Rock The Boat Audio

Video: Flush Mount Speakers Versus Box Speakers

By Matt Champneys

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There are two main types of marine speakers, flush mount speakers, like this, or box speakers, like this.

Flush Mount Speakers Can be installed in tight spaces and out of the way of most activity. However, you also have to cut a hole in your boat to get them in place. Cutting a hole in your boat might seem counterintuitive, but it really isn't as bad as it sounds. It does take effort and planning, though.

Flush mount speakers require relatively enclosed air space around the back of the speaker when they are mounted in order to get the best resonance and frequency response. If the back of the speaker is exposed to open air it can sound tinny and weak without a lot of bass. We do carry speaker enclosures that might work in certain installation situations.

Box Speakers Don't require you to cut a hole in your boat and the box enclosure is already set for optimum performance of the speaker so you don't have to worry about the air space around it. Gimbal brackets make them easy to mount and easy to aim so that you can put them in position for optimal sound quality.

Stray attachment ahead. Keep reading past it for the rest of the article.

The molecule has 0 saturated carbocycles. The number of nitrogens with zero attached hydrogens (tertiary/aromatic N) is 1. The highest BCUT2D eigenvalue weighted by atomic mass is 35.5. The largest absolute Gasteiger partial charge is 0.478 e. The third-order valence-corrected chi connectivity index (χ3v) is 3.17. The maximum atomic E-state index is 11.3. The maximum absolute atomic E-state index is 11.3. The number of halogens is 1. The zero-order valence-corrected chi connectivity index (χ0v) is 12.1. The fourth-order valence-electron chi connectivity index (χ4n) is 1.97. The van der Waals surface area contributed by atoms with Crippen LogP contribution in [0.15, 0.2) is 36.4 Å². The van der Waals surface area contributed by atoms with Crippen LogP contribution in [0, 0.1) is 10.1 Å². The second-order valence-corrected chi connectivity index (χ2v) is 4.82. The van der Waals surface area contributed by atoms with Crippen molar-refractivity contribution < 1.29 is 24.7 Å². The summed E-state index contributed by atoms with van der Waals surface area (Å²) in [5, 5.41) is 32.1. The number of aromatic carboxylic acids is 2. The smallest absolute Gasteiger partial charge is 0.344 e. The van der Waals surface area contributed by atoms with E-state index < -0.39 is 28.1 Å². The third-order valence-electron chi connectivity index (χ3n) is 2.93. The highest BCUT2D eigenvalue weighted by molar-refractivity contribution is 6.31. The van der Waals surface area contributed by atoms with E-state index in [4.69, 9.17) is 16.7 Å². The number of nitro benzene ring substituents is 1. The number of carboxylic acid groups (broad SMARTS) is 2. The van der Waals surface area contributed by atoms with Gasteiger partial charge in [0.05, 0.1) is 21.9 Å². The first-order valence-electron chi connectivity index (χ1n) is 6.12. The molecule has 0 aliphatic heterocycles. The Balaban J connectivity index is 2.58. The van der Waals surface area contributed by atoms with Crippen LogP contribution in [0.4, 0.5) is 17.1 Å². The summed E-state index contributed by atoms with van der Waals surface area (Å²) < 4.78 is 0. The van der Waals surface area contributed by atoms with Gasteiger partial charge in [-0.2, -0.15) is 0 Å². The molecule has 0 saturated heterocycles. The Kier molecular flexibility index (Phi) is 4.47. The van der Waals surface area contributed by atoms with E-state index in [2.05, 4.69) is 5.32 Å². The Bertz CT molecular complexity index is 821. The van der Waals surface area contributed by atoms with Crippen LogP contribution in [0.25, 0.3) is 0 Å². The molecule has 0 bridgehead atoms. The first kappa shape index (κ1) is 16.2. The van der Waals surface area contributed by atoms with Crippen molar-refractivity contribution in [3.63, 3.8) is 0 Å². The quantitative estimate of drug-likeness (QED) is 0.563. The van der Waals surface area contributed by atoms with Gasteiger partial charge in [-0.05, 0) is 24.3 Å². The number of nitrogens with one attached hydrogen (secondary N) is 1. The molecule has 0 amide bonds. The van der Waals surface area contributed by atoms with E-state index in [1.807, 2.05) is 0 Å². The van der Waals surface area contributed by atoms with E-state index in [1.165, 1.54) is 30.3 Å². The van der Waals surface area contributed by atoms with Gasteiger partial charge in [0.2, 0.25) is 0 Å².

The main disadvantage is that they can take up space on your boat that flush mount speakers don't. Which can be a real pain, especially on smaller boats.

Wakeboard tower speakers like this are larger box speakers that come with a clamp for mounting to the bar of a wakeboard tower. As you can see, many of these are large and powerful and capable of producing night club quality sound that skiers and wakeboarders can hear over the sound of the engine and the waves.

Smaller box speakers can also be mounted to a bar like a bimini top using P - clamps which are available in the conduit section of your local home improvement store.